Posted on | May 2, 2013 | 1 Comment
Lake Mead dropped roughly five and a half feet in April, 2013, leaving the largest storage reservoir in the U.S. 50% full. At the end of April, its sister reservoir upstream on the Colorado River, Lake Powell, was 48% full according to a weekly system update from the federal Bureau of Reclamation. Roughly 100 miles west of Lake Mead, near Barstow, California, the at least twice-failed amusement park “Lake Dolores” (latterly the “Rock-a-Hoola Waterpark“) was theoretically immune to supply vagaries of the river serving seven US states and Mexico. It ran on Mojave Desert groundwater. A contractor found on site yesterday, when these photos were taken, seconded Internet chatter that there are plans to re-open it.
Posted on | April 18, 2013 | 1 Comment
Posted on | April 16, 2013 | 1 Comment
The source of roughly one third of Southern California’s fresh water tops the 2013 “most endangered” list newly released by American Rivers. From the announcement:
“Flowing for more than 1,400 miles across seven states, the Colorado River is truly a lifeline in the desert. But over-allocation and drought have placed significant stress on water supplies, river health, and fish and wildlife. To underscore the immediacy of the problem, the basin is facing another drought this summer. The Bureau of Reclamation’s report released in December stresses that there is not enough water to meet current demands across the basin, let alone support future demand increases.”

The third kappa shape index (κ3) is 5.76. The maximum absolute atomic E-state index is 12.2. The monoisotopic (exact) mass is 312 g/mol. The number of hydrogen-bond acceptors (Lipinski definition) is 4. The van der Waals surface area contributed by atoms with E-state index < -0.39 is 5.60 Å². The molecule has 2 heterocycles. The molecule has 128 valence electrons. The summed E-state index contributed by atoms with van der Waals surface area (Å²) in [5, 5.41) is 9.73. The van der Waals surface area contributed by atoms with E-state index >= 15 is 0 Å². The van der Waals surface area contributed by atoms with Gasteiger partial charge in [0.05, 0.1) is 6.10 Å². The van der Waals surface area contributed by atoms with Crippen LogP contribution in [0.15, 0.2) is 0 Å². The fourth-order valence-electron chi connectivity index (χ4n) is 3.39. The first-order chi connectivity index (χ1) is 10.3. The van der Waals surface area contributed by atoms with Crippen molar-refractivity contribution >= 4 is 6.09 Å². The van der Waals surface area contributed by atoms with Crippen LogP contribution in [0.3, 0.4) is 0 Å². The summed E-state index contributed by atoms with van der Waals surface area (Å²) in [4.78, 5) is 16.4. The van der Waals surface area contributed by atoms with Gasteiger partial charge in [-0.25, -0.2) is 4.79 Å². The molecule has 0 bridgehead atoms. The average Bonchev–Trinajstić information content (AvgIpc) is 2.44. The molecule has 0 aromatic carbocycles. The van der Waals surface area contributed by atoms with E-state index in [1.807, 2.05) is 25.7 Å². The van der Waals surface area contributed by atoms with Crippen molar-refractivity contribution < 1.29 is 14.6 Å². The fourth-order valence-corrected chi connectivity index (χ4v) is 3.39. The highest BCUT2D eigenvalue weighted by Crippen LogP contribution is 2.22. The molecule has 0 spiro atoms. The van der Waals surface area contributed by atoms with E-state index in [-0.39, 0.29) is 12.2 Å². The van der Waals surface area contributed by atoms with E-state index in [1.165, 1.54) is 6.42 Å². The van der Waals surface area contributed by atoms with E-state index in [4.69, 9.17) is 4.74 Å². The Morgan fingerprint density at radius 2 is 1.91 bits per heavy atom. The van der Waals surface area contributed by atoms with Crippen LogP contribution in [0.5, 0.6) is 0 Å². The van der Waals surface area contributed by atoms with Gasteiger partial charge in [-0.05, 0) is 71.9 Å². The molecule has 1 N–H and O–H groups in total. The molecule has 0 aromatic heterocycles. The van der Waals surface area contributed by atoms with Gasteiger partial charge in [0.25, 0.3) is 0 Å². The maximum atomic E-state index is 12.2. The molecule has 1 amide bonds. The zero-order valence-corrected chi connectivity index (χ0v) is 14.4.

Posted on | April 3, 2013 | No Comments
Emily Green is on assignment. Slow to no-posting is likely to continue through April. Please help yourself to the site’s directories and, for those of you in the Los Angeles region interested in rain water harvesting and lawn alternatives, do remember that the Mar Vista Green Garden Showcase is on April 20th. Admission to dozens of gardens, many staffed by experts in native landscaping, water harvesting and food production, is free.
Posted on | April 1, 2013 | No Comments
It’s been a dry year. At the close of March 2013, according to the federal Bureau of Reclamation, Lake Mead, the largest storage reservoir on the Colorado River, stood at 52% full.
Reclamation assessments of the Colorado headwater region snowpack that will replenish Mead over the summer — not necessarily as fast as it is drained — vary between 61% to 77% of normal (top graphic).
Southern Californians might take comfort that a big slug of their water doesn’t come from the Colorado River, but an aqueduct run hundreds of miles north to the Sacramento-San Joaquin Bay Delta.
So, might ask residents of the City of Los Angeles, who have a third source of imported water, what about the Owens Valley region snowpack serving the aqueduct that Mulholland built?
In March, accumulation of this Eastern Sierra supply dropped sharply below long-term means (bottom graphic).
Agency personnel and homeowners who capture local water in the LA basin might also feel shortchanged this year. Rainfall here is running less than half of average across the basin and a third and more short in the foothills.
For information about the Bay Delta Conservation Plan, click here, or visit Maven’s Notebook for inside water news and background and navigational help with copious documents. For Colorado River information for California, Nevada, Arizona and Mexico, click here, and here for Wyoming, Utah, New Mexico and Colorado.
Double click on the graphics above to enlarge them.
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